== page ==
The Tongariro Alpine Crossing
Almost nine and a half hours -that’s how long it took us to do the 19km long Tongariro Alpine Crossing – with a sidetrack up to the mighty 2291m high volcano Mount Nguaruhoe (or Mount Doom as it was called in Lord of the Rings). We arrive at the car park a bare ten minutes before the last shuttle will take us back to National park village, muscles sore and feet hurting.
The Tongariro Alpine crossing, on New Zealand’s north island, is claimed to be the most beautiful – and is definitely the most popular – one day hike in New Zealand and it’s not hard to understand why. The track takes you through barren landscapes, up volcanoes (if you want to do any sidetracks) and ridges with stunning views, past a flamingly red crater and the three beautiful emerald lakes, and in the end you get a fantastic view of lake Taupo.
We (Sarah, Andy and me) start early in the morning, the shuttle picks us up from the hostel at 7am, and by 7.30 we’re on the move. It’s an overcast day, but we can glimpse some openings in the clouds above us, and as long as it’s not raining we’re happy – we heard from some others that they couldn’t do the crossing at all, because they closed it due to heavy rain the week before. The chilly morning is actually quite refreshing, and even though the mountains are completely different, the setting reminds me of morning hikes back home in Norway – and a part of me really wishes that the sun won’t come out today.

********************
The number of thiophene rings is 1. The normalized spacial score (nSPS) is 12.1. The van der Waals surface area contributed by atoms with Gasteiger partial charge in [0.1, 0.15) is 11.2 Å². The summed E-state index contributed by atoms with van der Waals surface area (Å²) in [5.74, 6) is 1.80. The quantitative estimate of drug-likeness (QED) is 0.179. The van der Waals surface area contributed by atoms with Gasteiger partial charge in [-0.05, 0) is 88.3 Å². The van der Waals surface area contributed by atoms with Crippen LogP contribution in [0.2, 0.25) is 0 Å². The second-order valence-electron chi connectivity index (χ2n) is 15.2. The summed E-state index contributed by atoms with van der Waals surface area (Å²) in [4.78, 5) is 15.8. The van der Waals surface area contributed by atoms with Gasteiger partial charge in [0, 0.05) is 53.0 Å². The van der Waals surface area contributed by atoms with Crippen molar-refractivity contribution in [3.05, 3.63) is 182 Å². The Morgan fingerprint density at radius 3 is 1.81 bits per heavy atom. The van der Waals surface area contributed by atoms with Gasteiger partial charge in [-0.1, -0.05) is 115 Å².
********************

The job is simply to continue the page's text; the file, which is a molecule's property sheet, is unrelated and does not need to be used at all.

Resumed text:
The track is nothing like what I’m used to from Norway though. The landscape is wild, but the track is extremely “groomed”, with wooden paths over wetlands, and even stairs in some of the steeper parts.
Climbing up Mount Doom
The ground under us is loose gravel and sand. There is no track, and for every two steps we take forward we slide one step backwards, and sometimes, when the stones really loosen under your feet, you are back where you were five steps ago. The fog is eating the landscape around us and we can barely see a few meters ahead, but it doesn’t really matter, we know which way we are going anyway; up, like we’ve been doing for the last two hours.
1 hour and 15 minutes, that’s how long the Canadian couple we met at the hostel the night before said they used to get to the top of the 2291m high, active volcano Mount Nguaruhoet.They must have been superheroes, because it takes us two and a half struggling hours to reach the same spot (starting a few small rock slides, and dislocating a few not so small stones, rocketing down into the fog in a terrifying tempo on the way). The fog is still thick but we can glimpse the edge of the crater when we reach the top. The wind is cold and carries small raindrops, but we eat our lunch and wait for the clouds to clear off, wishing for a miracle. For a minute or two we can almost see the whole crater. On a clear day you can take a walk around it and enjoy the views, but this isn’t a clear day, and as soon as the crazy German we met at the foot of the volcano has changed into his Bermuda shorts and filmed his little dance, we head back down to the main track again.
Going down is a lot easier than going up. In the really sandy parts it’s just to walk down normally, and it feels a bit like walking down a moving escalator, as every step brings us far down the hill. And in about 40 minutes we’re back on the track. We empty our shoes of a ton of sand, and keep on moving to the end.